GRAND RAPIDS, Mich. — Consumers Energy says it is working around the clock to restore power following strong winds Sunday morning.
About 6,700 Consumers Energy customers remain without power as of 9 p.m. Monday after a windstorm tore through lower Michigan Sunday.
The majority of those customers are expected to be restore by midnight, a news release said Monday.
Those in areas with greater damage should have their power restored by 12 p.m. Tuesday.
More than 85,000 Consumers Energy customers lost power since Sunday morning during the prolonged windstorm.
“Today’s improved weather has greatly aided our restoration efforts, but we’ll continue working around the clock until each customer is restored,” said Guy Packard, Consumers Energy vice president of electric operations. “We are asking everyone to keep safety a top concern and to be aware that wires brought down by high winds could still pose a danger, especially in rural areas frequented by deer hunters.”
As of 10 p.m. Monday, the outage map indicates about 6,700 Consumers Energy customers without power, which is down significantly from the 85,000 who lost power to winds that exceeded 50 miles per hour Sunday.
Local outages: (As of 5:45am Monday)
Allegan County: 2,300+ customers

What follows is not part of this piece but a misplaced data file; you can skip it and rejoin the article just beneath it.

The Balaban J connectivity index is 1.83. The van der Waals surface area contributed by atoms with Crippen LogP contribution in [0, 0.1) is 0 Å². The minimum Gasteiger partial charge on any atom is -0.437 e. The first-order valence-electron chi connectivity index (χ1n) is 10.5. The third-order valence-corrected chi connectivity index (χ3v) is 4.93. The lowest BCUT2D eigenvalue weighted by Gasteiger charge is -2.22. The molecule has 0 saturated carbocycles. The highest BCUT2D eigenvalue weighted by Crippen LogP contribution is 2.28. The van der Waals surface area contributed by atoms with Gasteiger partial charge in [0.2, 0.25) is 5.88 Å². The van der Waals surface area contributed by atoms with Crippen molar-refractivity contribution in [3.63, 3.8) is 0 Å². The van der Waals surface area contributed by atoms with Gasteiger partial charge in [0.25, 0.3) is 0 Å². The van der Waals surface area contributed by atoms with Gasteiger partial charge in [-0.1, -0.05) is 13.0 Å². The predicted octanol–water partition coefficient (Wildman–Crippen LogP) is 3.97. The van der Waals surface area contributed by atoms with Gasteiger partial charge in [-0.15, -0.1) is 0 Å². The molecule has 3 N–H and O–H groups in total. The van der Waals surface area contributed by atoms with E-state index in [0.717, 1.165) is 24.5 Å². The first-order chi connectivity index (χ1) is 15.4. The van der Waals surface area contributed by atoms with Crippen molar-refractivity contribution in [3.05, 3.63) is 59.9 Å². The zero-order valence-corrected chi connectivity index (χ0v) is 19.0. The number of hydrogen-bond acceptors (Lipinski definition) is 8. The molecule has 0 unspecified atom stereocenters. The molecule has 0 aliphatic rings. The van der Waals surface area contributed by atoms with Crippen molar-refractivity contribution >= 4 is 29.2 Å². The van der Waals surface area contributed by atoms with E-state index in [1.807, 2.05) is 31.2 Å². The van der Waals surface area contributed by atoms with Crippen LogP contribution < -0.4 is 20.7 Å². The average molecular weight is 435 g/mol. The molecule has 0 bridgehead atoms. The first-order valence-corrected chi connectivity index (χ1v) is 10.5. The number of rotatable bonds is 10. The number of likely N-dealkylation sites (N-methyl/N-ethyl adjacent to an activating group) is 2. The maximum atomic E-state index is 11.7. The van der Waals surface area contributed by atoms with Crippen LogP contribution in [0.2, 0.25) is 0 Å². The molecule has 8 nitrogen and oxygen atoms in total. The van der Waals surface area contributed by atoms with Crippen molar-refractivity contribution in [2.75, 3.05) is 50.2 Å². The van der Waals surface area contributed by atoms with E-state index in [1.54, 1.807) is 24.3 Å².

Barry County: 1,000+ customers
Calhoun County: 2,190 customers
Kent County : 1,400 customers
Kalamazoo County: 1,900+ customers
Ottawa County: 700+ customers
More than 700 Consumers Energy employees and contractors are working to restore power, which is expected by noon on Tuesday.
Consumers Energy also urges the public to keep these important safety tips in mind:
- Be alert to crews working along roads. Drivers should slow down or stop and wait for oncoming traffic to clear so they safely can go past workers on roadsides.
- Call 2-1-1 if you are looking for help connecting to temporary shelter or other resources that offer assistance in your community. 2-1-1 is a free statewide service.
- Never use a generator in an attached garage, basement, enclosed patio or near any air intakes. Doing so could cause a generator to produce hazardous levels of carbon monoxide, an odorless, colorless and deadly gas.
- Consumers Energy will trim or remove trees interfering with electric restoration activities. Once safe to do so, clean-up of debris from tree trimming or removal during a storm emergency is the responsibility of individual property owners.
- In some cases, the mast which holds the electric service wires to a customer’s home or business may have been damaged or torn away. Crews will reconnect the wires to a home, but only a licensed electrician can repair or replace a mast or a cable.